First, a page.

On Oct. 18, 2007, Mike Lacey and Jim Larkin were arrested by Maricopa County’s Selective Enforcement Unit. The two men were forcibly taken from their homes in Phoenix, Ariz., and driven away in unmarked vehicles. The order to arrest the two men was given by Maricopa County Sheriff Joe Arpaio. The men had written an article against him in Phoenix New Times that exposed his unconstitutional actions against the company. The self-titled “America’s Toughest Sheriff” was furious.
Phoenix New Times had been a long-time critic of Arpaio. The newspaper accused him of inspiring anti-Mexican sentiments, in addition to abuse of power in his position as Maricopa County Sheriff. According to the newspaper, Arpaio was responsible for financial misconduct and political posturing, providing inadequate conditions in his jails, gross mistreatment of inmates, racial profiling and unfair treatment of Latinos. In retaliation, Arpaio had grand jury subpoenas issued to uncover personal details about the newspaper’s editorial staff and readers.
Instead of submitting, Lacey and Larkin decided that they would write to expose how it was an assault on the Constitution for Arpaio to obtain the subpoenas. The sheriff had the two men arrested as a response, but the faulty charges were dropped within 24 hours and they were released. A prolonged court battle was launched as a response to this outrage, centering on First Amendment rights and the abuse of power.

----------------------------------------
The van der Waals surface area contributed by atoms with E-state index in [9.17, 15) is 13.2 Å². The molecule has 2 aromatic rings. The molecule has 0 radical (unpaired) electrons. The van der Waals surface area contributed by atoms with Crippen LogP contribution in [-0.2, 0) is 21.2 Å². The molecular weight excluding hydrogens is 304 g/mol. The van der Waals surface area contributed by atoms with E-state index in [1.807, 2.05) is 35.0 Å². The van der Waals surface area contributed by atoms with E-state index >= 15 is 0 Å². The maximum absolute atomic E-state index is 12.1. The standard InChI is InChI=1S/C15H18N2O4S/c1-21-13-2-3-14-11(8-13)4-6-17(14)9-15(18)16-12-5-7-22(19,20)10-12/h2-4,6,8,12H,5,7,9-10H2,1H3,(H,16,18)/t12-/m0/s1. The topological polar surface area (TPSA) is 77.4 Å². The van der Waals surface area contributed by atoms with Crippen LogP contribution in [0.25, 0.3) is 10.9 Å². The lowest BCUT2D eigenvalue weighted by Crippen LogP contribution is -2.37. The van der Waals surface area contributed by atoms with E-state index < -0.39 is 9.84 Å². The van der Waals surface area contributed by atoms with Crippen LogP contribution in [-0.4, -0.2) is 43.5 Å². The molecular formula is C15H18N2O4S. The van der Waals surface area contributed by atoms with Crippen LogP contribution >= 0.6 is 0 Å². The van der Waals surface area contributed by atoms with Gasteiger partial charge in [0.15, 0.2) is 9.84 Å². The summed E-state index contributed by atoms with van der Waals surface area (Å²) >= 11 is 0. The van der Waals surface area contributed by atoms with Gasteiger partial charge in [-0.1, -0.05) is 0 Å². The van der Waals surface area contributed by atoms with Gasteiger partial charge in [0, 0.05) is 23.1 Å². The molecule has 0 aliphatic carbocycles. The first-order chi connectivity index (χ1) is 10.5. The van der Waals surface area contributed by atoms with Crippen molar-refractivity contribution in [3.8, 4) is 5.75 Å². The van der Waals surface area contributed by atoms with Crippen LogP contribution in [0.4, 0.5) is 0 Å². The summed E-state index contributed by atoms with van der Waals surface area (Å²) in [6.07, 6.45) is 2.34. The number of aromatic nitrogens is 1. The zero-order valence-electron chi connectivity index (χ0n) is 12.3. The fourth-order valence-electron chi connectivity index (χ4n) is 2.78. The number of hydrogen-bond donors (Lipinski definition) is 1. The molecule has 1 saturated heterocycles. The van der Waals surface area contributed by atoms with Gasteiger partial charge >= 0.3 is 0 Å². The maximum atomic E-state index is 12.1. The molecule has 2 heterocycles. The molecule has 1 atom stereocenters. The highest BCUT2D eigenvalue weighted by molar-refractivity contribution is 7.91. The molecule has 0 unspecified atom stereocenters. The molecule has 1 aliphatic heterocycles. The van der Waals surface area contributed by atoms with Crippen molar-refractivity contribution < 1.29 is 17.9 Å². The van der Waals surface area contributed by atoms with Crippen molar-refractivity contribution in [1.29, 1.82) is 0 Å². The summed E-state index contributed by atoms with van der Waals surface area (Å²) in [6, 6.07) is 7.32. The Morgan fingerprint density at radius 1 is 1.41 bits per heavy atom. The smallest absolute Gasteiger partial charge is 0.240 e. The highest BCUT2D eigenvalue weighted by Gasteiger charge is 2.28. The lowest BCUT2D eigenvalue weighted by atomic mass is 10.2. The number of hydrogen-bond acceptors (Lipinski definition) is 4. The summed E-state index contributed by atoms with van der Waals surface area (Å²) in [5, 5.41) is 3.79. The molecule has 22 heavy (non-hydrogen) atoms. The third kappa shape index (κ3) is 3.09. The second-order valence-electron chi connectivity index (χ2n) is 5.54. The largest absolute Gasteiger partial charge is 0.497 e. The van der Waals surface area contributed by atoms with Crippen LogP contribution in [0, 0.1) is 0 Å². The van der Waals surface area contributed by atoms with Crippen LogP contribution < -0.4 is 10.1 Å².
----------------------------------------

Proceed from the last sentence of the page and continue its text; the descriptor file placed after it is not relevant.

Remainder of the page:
The Ninth Circuit of Appeals decided, “It is hard to conceive of a more direct assault on the First Amendment than public officials ordering the immediate arrests of their critics. And, in this case, there was nothing subtle about their efforts to stifle the New Times.” The subpoenas against Lacey and Larkin were invalid since they were obtained illegally, and the court confirmed that the two writers had been detained with no probable cause.
Lacey and Larkin were paid a $3.7 million settlement by Maricopa County in 2013. The money went directly into the creation of Frontera Fund, an organization that benefits Arizona’s ostracized Hispanic community. Lacey and Larkin worked to distribute funds to non-profit groups that were dedicated to championing Hispanic rights.